On Sept. 9, as the Yankees came to Cleveland for a crucial series, several brokerage houses received urgent telegrams saying that Babe Ruth, the Yankees’ feared slugger, was incapacitated in a car wreck that killed two of his teammates.
It was Ruth’s second near-death experience that year. One was real and one was rumored.
Ruth, who had become a celebrity upon his arrival in New York City, thanks in no small part to the princely paycheck he would receive, bought a Packard Twin Six. The company, which emphasized its engineering and luxury with an ad campaign saying, “Ask the Man Who Owns One,” made the first production V-12, a powerful engine. And Ruth was determined to drive it as fast as he could, making regular appearances in New York courts for speeding tickets.
In addition to traffic laws, Ruth was indifferent to the Volstead Act, the federal law banning the sale or purchase of alcohol, making Prohibition the law of the land. So Ruth had bought some bootleg alcohol after completing a series in Washington with a 17-0 drubbing of the Senators. Ruth was in his Packard with his wife Helen, teammates Frank Gleich and Fred Hofmann, and coach Charlie O’Leary, roaring through rural brick roads in Delaware County, Pa., on the way back to New York City.
Ruth, who by some accounts was bordering on intoxicated, couldn’t take a turn, and the car went off the road and flipped onto its roof. Everyone extricated themselves from the wreck except O’Leary, causing Ruth to fear he was dead. He was just asleep, awaking to say, “What the hell just happened, and where’s my hat?”
Ruth went to a nearby farmhouse for aid, and the party caught a train back to New York. Ruth, who had a bruised and bloodied knee after the accident, went 1-for-4 with an RBI, but the Yankees lost 4-3 to the Tigers, shaving a half-game off their one-game lead against the idle Indians.
That morning, some Philadelphia newspapers had reported that Ruth was killed in the car wreck. The rumors were proven untrue, but not before changing betting lines.
In September, the Yankees came to Cleveland for another important series, 1 ½ games back of the league-leading Indians. The White Sox were in second, a half-game ahead of the Yankees. Brokerage houses in Cleveland, New York and other big league cities received telegrams saying that Ruth had broken his leg, shoulder and three ribs, while teammates Del Pratt and Bob Meusel were killed. Ruth liked to drive separately, and had a new car to replace the Packard he mangled in Southeastern Pennsylvania. The Yankees were coming from Pittsburgh, where they had played an exhibition game against the Pirates the day before.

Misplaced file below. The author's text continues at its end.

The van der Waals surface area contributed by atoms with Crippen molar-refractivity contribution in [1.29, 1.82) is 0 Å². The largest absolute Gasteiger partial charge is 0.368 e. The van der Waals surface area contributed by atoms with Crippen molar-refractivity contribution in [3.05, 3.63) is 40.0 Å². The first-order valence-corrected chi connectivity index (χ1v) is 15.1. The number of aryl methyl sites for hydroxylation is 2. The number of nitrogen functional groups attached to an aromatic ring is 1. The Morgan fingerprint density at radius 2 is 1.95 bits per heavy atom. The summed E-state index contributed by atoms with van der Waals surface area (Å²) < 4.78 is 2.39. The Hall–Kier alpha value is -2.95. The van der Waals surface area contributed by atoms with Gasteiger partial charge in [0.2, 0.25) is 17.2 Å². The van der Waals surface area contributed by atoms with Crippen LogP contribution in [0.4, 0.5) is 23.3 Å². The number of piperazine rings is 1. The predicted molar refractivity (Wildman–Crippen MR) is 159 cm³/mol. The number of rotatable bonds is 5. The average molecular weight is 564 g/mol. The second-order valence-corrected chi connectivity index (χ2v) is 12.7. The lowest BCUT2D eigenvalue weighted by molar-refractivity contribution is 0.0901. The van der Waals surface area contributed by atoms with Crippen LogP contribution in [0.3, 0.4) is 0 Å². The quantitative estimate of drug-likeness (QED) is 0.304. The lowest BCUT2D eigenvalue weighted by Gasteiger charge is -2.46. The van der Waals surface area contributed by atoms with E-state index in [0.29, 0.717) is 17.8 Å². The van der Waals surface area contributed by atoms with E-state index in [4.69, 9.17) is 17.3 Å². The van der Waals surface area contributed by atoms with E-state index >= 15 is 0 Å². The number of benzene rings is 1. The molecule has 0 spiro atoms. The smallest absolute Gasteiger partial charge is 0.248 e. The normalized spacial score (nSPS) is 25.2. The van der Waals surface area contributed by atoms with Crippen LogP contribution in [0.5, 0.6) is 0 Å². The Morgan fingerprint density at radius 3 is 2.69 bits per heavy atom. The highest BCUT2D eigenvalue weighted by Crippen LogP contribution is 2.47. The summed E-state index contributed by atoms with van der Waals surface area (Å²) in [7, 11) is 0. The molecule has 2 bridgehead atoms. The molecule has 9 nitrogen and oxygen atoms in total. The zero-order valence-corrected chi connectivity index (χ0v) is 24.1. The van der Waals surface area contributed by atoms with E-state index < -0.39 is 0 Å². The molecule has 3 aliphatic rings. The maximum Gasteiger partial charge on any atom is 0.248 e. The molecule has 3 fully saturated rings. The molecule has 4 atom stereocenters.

The telegrams were signed by another brokerage firm, which investigation revealed did not exist. Newspapers in Cleveland and New York were slammed with telegrams questioning the veracity of the rumor – by fans and even by some of the players’ families. But the rumor was immediately quelled.
“It’s a sure thing gamblers started this story,” said Yankees owner Tillinghast Huston. “I have no facts on which to base any charges, but one can understand the possibilities of gamblers getting unfair odds through just suck tricks. I want to say, however, that there has not been a suspicion of anything wrong, no matter what one may think about betting on baseball or anything else.”
That was incorrect.
In addition to Cleveland police investigating allegations of gamblers planting the rumors, allegations of a fixed game in August were being probed in Chicago. There was heavy and irregular gambling action on an Aug. 31 game between the Phillies and the Cubs – enough that a Cleveland bookie wouldn’t take bets on it.
At the prodding of Cubs president William Veeck – whose son Bill would own the Indians a generation later – a grand jury was impaneled. Testimony was being taken, and a private investigator in Veeck’s employ had even spent Labor Day weekend in Cleveland, investigating other suspicious cables.
Allegations of a fix of the Phillies-Cubs game were never proven. But what the grand jury did find out would shake the game of baseball – and the country’s faith in its institutions – to its very core.